Playing with Play

Tuesday, May 15, 2012

Posted by Anthony Fusco, A.C.T. core acting company member and cast member of Play
A.C.T. core acting company member Anthony Fusco is featured in Samuel Beckett's brief and rarely seen one-act Play, currently performing together with Beckett's iconic drama Endgame on the A.C.T. mainstage through June 3. Fusco shares what it feels like to perform Beckett's tongue-twisting text—while encased in an urn.
Anthony Fusco in Play


The greatest theater artists are those who can conjure the simplest, most evocative imagery and harness it to a profound view of life—Hamlet contemplating the skull of poor Yorik, Mother Courage struggling to pull her wagon, Willy Loman and his suitcases. Great directors can do this as well; Julie Taymor leaps to mind, as of course does Peter Brook.
Perhaps no playwright has managed this feat more often or more rigorously than Samuel Beckett. Every one of his plays is iconic. Every word, every image is stripped to its powerful essence.
In Beckett's Play, two women and a man, up to their necks in urns, are interrogated by a roving spotlight. In fractured, disjointed, interwoven monologues, they compulsively repeat and rehash the details of their unhappy romantic triangle, and meditate on their present condition. Where are they? How long have they been there? Are they dead or alive? Why are they unaware of each other? No answers are given. The questions multiply. The resonances echo.
By stripping Play down to pure theatricality, Beckett also achieves something nearly cinematic. Fracturing the text creates a theatrical version of the jump-cut: as the spotlight whisks from one face to another, the story is revealed in discontinuous fragments and from three simultaneous points of view. And somehow, it all adds up to a perfect metaphor for the human condition.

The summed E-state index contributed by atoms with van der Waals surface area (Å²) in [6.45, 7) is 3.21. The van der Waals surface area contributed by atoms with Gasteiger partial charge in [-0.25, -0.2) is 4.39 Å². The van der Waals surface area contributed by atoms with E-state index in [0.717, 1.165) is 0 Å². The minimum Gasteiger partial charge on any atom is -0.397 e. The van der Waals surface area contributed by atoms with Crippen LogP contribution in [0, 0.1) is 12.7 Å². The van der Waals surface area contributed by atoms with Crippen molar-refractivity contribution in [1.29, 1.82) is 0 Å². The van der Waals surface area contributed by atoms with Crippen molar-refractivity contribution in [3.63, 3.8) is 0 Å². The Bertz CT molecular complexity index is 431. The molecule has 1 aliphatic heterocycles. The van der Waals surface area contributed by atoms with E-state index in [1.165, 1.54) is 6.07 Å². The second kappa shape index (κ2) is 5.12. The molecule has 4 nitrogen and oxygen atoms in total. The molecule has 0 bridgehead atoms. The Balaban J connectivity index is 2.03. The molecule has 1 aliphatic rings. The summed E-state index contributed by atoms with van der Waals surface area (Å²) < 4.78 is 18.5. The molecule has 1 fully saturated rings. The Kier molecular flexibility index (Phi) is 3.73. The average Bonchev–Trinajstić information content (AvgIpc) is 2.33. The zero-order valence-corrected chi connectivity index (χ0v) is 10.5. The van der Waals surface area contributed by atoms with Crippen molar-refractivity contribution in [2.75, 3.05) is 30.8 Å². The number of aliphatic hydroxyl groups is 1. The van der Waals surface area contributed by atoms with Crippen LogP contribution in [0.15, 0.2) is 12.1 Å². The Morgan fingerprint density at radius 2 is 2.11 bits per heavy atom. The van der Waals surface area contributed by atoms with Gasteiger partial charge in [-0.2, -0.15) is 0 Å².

It is also probably the most difficult thing I have done on a stage.
Just learning the lines was a challenge! Sentence fragments. Repetitions. Cues that have nothing to do with the next line spoken. For the first time in my career, I had to learn the part by rote. I typed up just my lines, leaving gaps for "the other stuff the other people say" and memorized it as a monologue, with interruptions. Gradually, my mind created associations between my text and the other characters' and it began to seem more fluid. But just a little. There are still moments when I am gripped with a sudden terror that I don't know what comes next. I am hopeful, but not confident, that this will get better.
Being in the urn is, perhaps unsurprisingly, an unusual experience as well. While not uncomfortable, it is confining. Or rather, defining. All of the performance energy I am used to sending throughout my whole body is instead funneled into just my face, mostly my mouth. Even so, I find my body writhing and contorting in my urn, in spite of my valiant attempts to remain at ease. Both I and the audience are fortunate that urn is there, so nobody has to see what is happening inside it!
Throughout rehearsals, we have experimented wildly to find the right expression of this text. Should it be dry and emotionless, or filled with feeling and coloration? How fast or slow? How quiet or loud? Beckett states that it should be spoken rapidly and in a "toneless" manner throughout. But would that work in a 1,000-seat theater? Do we need to do more to connect with those nice folks in the balcony? We have finally settled on what we hope is the best answer for this production in this theater at this time. (By the way, it does move along at a pretty good clip. Kudos to our stage management and lighting team, who have the task of making that interrogator's spotlight swivel and pivot on cue!)
We often had friends and colleagues observe rehearsals, and their reactions—all over the map—pretty much proved that Play is almost like a psychologist's ink-blots. It reveals more about the viewer than about the viewed. That's the great thing about the theater, and that's why it's different from most cinema; by demanding that you in the audience augment the play with your imagination, it allows you to have a unique experience of a collective event. Through his spare, powerful, abstract theatricality, Samuel Beckett allows you (forces you!) to use your imagination in an unusually profound way.
I hope you enjoy these two remarkable plays. That'll be me, in the urn. The one in the middle.
 
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